How do you teach your child about sex and how babies are made and explaining awkward and complex topics, like sexuality and intimacy?
Before you proceed, take note of what the experts have to say.
Is my child ready for a discussion about sex?
According to Ho Shee Wai, a psychologist and director at The Counselling Place, the issue is not so much about whether your child is mature or old enough to know about sex, but more about whether you and your spouse are ready to have the discussion.
“As parents, you should ask yourselves if you’re comfortable talking about sex with your child,” says Shee Wai. “You have to be willing to broach the subject. And when you do, you have to ensure that the information you’re sharing is accurate and age-appropriate.”
If your child asks about sex when you least expect it, however, you should do your best to answer her.
“Never dismiss her curiosity about the subject,” says Hershey Regaya, programme manager at the Education & Outreach Department of the Family Life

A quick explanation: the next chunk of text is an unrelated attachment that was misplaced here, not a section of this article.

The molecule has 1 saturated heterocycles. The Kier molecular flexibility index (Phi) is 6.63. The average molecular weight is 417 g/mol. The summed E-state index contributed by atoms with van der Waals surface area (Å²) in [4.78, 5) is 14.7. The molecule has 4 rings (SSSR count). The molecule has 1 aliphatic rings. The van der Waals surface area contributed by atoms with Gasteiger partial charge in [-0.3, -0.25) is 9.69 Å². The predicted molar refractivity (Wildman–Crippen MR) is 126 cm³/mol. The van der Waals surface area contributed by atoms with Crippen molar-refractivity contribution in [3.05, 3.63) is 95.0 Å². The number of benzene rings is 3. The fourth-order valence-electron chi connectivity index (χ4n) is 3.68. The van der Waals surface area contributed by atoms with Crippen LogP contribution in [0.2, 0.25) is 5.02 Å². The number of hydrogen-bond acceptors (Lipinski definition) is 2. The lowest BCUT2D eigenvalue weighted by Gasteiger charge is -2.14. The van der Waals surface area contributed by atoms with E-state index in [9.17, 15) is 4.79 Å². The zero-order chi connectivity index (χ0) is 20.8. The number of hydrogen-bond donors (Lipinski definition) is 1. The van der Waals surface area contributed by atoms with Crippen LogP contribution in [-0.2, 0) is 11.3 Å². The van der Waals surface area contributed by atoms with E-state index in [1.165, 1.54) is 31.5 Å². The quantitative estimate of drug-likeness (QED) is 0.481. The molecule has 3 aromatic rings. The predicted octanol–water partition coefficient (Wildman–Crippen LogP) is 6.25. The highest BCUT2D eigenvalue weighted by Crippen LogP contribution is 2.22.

Society. “Questions should be answered as they arise so that her natural curiosity is satisfied as she matures.
“Make her feel that you’re an approachable parent so she won’t solely rely on friends or the media for answers about any sexual issues.”
You shouldn’t make your child feel bad for asking questions about sex, either, or she will think that talking about it is off-limits. Instead, affirm her interest and express appreciation that she raised the topic with you.
“She should walk away with the impression that you and your spouse are the people to approach for questions about sex and sexuality,” Hershey adds.
Next page: Sex education is not a one-off discussion